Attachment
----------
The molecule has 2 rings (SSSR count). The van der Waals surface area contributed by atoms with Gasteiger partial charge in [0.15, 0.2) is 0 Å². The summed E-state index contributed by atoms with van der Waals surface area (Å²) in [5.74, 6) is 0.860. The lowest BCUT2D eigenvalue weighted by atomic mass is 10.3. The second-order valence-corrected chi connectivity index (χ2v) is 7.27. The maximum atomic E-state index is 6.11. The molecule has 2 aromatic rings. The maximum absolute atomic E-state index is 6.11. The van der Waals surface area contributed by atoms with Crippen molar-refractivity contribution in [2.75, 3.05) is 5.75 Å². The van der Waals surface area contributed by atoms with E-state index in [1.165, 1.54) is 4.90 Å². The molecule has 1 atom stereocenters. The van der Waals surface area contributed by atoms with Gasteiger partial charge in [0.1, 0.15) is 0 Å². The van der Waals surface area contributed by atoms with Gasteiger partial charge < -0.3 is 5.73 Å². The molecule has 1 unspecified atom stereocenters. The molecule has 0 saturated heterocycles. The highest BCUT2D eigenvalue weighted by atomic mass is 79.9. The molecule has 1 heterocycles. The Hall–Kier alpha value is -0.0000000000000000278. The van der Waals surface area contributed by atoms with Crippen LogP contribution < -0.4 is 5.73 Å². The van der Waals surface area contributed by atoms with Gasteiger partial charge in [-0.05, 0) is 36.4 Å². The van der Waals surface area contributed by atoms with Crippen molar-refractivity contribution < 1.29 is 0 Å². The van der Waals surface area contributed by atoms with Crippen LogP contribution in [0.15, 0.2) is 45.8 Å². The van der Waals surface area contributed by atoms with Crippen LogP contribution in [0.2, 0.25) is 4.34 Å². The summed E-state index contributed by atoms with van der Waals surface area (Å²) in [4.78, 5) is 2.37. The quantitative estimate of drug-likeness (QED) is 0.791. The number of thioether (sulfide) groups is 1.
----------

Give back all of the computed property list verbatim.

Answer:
The molecule has 2 rings (SSSR count). The van der Waals surface area contributed by atoms with Gasteiger partial charge in [0.15, 0.2) is 0 Å². The summed E-state index contributed by atoms with van der Waals surface area (Å²) in [5.74, 6) is 0.860. The lowest BCUT2D eigenvalue weighted by atomic mass is 10.3. The second-order valence-corrected chi connectivity index (χ2v) is 7.27. The maximum atomic E-state index is 6.11. The molecule has 2 aromatic rings. The maximum absolute atomic E-state index is 6.11. The van der Waals surface area contributed by atoms with Crippen molar-refractivity contribution in [2.75, 3.05) is 5.75 Å². The van der Waals surface area contributed by atoms with E-state index in [1.165, 1.54) is 4.90 Å². The molecule has 1 atom stereocenters. The van der Waals surface area contributed by atoms with Gasteiger partial charge in [0.1, 0.15) is 0 Å². The van der Waals surface area contributed by atoms with Gasteiger partial charge < -0.3 is 5.73 Å². The molecule has 1 unspecified atom stereocenters. The molecule has 0 saturated heterocycles. The highest BCUT2D eigenvalue weighted by atomic mass is 79.9. The molecule has 1 heterocycles. The Hall–Kier alpha value is -0.0000000000000000278. The van der Waals surface area contributed by atoms with Crippen LogP contribution < -0.4 is 5.73 Å². The van der Waals surface area contributed by atoms with Gasteiger partial charge in [-0.05, 0) is 36.4 Å². The van der Waals surface area contributed by atoms with Crippen molar-refractivity contribution < 1.29 is 0 Å². The van der Waals surface area contributed by atoms with Crippen LogP contribution in [0.15, 0.2) is 45.8 Å². The van der Waals surface area contributed by atoms with Crippen LogP contribution in [0.2, 0.25) is 4.34 Å². The summed E-state index contributed by atoms with van der Waals surface area (Å²) in [4.78, 5) is 2.37. The quantitative estimate of drug-likeness (QED) is 0.791. The number of thioether (sulfide) groups is 1.